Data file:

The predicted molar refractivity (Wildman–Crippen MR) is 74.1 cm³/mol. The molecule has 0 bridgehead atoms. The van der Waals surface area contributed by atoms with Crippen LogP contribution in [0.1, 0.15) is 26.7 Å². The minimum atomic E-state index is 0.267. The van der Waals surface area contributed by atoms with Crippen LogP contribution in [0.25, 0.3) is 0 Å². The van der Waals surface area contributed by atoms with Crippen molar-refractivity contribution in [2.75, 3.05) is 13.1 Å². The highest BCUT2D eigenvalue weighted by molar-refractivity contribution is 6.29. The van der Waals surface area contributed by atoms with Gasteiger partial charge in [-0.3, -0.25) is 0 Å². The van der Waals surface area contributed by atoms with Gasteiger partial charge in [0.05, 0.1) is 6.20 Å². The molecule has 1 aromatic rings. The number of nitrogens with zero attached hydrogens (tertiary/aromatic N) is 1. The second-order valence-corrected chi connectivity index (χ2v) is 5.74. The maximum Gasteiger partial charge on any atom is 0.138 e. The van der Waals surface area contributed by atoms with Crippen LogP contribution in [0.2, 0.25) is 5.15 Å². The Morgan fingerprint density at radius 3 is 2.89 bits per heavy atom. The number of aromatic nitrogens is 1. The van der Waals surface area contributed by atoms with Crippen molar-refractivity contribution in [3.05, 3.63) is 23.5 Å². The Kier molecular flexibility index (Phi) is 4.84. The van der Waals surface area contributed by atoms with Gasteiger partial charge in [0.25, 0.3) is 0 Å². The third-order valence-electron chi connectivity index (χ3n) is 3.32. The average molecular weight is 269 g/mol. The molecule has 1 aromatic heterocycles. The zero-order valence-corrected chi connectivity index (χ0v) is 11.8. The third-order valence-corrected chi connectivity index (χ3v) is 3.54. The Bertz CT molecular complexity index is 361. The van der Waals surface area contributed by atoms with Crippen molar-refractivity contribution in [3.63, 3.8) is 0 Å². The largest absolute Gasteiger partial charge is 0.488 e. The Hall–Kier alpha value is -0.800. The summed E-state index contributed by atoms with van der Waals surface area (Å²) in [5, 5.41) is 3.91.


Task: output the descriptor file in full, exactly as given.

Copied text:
The predicted molar refractivity (Wildman–Crippen MR) is 74.1 cm³/mol. The molecule has 0 bridgehead atoms. The van der Waals surface area contributed by atoms with Crippen LogP contribution in [0.1, 0.15) is 26.7 Å². The minimum atomic E-state index is 0.267. The van der Waals surface area contributed by atoms with Crippen LogP contribution in [0.25, 0.3) is 0 Å². The van der Waals surface area contributed by atoms with Crippen molar-refractivity contribution in [2.75, 3.05) is 13.1 Å². The highest BCUT2D eigenvalue weighted by molar-refractivity contribution is 6.29. The van der Waals surface area contributed by atoms with Gasteiger partial charge in [-0.3, -0.25) is 0 Å². The van der Waals surface area contributed by atoms with Gasteiger partial charge in [0.05, 0.1) is 6.20 Å². The molecule has 1 aromatic rings. The number of nitrogens with zero attached hydrogens (tertiary/aromatic N) is 1. The second-order valence-corrected chi connectivity index (χ2v) is 5.74. The maximum Gasteiger partial charge on any atom is 0.138 e. The van der Waals surface area contributed by atoms with Crippen LogP contribution in [0.2, 0.25) is 5.15 Å². The Morgan fingerprint density at radius 3 is 2.89 bits per heavy atom. The number of aromatic nitrogens is 1. The van der Waals surface area contributed by atoms with Crippen molar-refractivity contribution in [3.05, 3.63) is 23.5 Å². The Kier molecular flexibility index (Phi) is 4.84. The van der Waals surface area contributed by atoms with Gasteiger partial charge in [0.25, 0.3) is 0 Å². The third-order valence-electron chi connectivity index (χ3n) is 3.32. The average molecular weight is 269 g/mol. The molecule has 1 aromatic heterocycles. The zero-order valence-corrected chi connectivity index (χ0v) is 11.8. The third-order valence-corrected chi connectivity index (χ3v) is 3.54. The Bertz CT molecular complexity index is 361. The van der Waals surface area contributed by atoms with Crippen molar-refractivity contribution in [3.63, 3.8) is 0 Å². The largest absolute Gasteiger partial charge is 0.488 e. The Hall–Kier alpha value is -0.800. The summed E-state index contributed by atoms with van der Waals surface area (Å²) in [5, 5.41) is 3.91.